Let me tell you a story that still haunts my mind about one of Pakistan’s biggest evils: bonded labour.

Our housekeeper Sajida had 13-year-old twin daughters, Bushra and Nusrat. They used to come over to our place after finishing work at our neighbour’s house.

A hardworking woman, Sajida raised the girls on her own in Islamabad as her husband and her only son worked in Chiniot.

Bushra was a firecracker while Nusrat was the quiet, studious one. She was a bright child who enjoyed studying and aspired to be a teacher. I used to help her with her school work, while Bushra happily watched Indian soap operas.

We had grown close to one another. But one fine morning, Sajida told us that she had to leave for Chiniot immediately because her husband was suddenly stricken with a serious illness.

Reluctantly, we bade farewell to the family, with the hope of seeing them again soon. However, days turned into months and there was no news of Sajida and her family.

Fast forward two years when one day our doorbell rang and outside was a haggard-looking Sajida. She appeared ten years older than when we last saw her.

She was accompanied by Bushra, who looked dull and sullen.

When my mother asked her about Nusrat, Sajida started crying uncontrollably.

What she told us next brought chills down my spine.

Sajida’s husband used to work at a farm but decided to start his own business. He took a small loan from a local brick kiln owner and hoped to return it within a month.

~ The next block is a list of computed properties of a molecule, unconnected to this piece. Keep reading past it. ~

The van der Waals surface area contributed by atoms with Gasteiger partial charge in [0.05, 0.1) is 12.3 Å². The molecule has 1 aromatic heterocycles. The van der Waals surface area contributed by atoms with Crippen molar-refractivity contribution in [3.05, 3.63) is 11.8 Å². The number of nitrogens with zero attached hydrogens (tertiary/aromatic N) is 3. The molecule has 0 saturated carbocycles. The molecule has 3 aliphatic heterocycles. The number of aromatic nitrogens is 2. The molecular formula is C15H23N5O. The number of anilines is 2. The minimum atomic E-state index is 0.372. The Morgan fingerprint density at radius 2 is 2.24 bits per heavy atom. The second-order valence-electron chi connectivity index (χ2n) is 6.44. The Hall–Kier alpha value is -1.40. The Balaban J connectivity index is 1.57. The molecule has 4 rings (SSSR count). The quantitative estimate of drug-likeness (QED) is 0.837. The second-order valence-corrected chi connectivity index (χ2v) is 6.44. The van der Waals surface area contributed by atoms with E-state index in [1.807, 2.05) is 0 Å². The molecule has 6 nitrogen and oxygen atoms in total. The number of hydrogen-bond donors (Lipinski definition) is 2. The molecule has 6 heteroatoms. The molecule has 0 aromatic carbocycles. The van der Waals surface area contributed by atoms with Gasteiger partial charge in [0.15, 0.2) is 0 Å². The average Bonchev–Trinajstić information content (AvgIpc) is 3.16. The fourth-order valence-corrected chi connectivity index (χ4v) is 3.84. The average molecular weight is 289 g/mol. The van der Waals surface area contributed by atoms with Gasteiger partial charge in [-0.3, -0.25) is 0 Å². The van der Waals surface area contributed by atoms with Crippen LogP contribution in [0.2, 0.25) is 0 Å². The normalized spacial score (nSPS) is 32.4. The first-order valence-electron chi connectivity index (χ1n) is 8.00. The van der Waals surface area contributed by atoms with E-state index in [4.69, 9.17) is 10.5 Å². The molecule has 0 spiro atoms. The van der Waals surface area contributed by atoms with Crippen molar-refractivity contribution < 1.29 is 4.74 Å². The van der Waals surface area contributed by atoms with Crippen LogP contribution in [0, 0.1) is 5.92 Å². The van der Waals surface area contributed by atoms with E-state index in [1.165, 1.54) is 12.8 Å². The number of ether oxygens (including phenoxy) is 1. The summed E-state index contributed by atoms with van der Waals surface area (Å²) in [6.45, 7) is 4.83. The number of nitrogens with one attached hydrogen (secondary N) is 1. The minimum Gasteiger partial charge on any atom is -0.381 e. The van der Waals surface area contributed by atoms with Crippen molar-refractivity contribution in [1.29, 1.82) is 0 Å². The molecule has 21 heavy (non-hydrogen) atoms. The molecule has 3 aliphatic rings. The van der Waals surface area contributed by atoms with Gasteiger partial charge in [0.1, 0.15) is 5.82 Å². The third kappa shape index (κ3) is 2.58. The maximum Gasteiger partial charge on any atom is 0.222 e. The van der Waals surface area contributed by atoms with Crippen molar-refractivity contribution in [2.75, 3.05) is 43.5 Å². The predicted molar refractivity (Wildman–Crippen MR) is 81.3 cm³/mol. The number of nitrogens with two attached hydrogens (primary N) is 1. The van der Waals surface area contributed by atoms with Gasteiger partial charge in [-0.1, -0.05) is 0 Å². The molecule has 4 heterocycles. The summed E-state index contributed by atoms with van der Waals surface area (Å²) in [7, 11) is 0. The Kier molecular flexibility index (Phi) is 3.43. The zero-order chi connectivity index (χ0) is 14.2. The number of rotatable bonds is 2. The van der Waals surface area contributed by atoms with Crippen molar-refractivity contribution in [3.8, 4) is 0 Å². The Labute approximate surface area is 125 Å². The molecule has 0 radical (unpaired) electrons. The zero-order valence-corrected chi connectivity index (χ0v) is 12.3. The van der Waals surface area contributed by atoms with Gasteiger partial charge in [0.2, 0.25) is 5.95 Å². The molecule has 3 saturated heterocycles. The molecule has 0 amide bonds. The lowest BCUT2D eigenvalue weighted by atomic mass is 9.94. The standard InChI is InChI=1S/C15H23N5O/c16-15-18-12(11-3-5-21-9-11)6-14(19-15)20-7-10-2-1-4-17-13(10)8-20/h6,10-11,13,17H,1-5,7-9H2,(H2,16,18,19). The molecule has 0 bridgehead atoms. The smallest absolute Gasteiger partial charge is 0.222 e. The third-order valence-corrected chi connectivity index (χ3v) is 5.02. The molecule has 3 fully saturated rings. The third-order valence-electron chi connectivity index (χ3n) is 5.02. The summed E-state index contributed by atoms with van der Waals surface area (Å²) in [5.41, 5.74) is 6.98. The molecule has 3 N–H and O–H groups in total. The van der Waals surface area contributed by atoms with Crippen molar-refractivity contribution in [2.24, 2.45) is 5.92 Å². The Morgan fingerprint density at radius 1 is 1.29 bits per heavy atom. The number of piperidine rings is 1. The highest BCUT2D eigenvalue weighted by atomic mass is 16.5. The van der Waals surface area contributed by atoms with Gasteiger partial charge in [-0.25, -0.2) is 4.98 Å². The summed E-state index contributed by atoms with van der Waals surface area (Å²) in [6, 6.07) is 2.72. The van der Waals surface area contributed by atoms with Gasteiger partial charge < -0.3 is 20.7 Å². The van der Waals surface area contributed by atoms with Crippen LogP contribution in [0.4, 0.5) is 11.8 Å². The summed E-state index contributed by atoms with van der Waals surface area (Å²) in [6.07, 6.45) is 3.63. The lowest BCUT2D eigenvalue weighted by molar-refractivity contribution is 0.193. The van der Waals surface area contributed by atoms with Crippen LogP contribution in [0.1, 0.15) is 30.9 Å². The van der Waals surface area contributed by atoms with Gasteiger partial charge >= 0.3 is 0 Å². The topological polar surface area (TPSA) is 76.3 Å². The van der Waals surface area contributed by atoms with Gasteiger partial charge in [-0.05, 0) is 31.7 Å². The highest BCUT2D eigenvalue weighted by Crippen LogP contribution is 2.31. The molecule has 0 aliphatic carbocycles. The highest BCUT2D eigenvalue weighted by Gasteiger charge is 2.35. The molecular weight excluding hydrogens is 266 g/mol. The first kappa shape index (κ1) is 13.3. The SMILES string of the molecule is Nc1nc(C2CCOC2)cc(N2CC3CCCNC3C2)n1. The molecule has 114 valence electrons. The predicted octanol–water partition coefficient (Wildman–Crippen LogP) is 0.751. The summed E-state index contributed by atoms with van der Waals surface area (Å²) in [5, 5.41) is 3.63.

However, his business incurred a loss, and the debt kept increasing.

With no choice left, her husband started working at the kiln in order to pay back the loan.

One day he fell sick. To replace him, the kiln owner took his 15-year-old son for the job. The boy was kept in deplorable conditions, with his feet chained.

When Sajida and her daughters arrived at the village, the ruthless owner took in the girls and chained them too.

Two months later, Sajida’s son attempted to escape. But the owner and his men found out, and tortured him to death.

Nusrat could not bear the loss of her brother and fell very sick. But the kiln owner showed no mercy and forced her to work regardless.

She died two months later in captivity.

Sajida’s husband died a year after that.

Sajida had to save Bushra, who was now her only remaining family.

Bushra’s life was on the line as she was also gravely ill and imprisoned at the kiln.

But Sajida managed to repay a fraction of the loan to the owner. Perhaps not wanting another death, the owner set Sajida and Bushra free, and the mother and the daughter fled instantly.

I was overwhelmed with emotion as Sajida recounted her and her family’s heartbreaking ordeal.

The pain was too much to bear.

The last time when the plight of bonded labour in Pakistan, especially child labour, garnered widespread media attention, was when Brandon Stanton of Humans of New York (HONY) visited Pakistan last year.

He also brought to light the efforts of Syeda Ghulam Fatima of the Bonded Labour Liberation Front.

HONY managed to raise millions of dollars, as donations poured in from all over the world to help fight against this barbaric practice.

However, more than fundraising, we need to take steps that will eradicate bonded labour altogether.

The government has to take swift action to tackle this issue.

The Provincial Assembly recently passed the Punjab Prohibition of Child Labour at Brick Kilns Bill 2016.

It is a welcome measure but much more has to be done.

I pray that nobody, especially children, goes through the physical and mental torture that Sajida and her family went through.

Pakistan needs to be free of bonded labour of all types.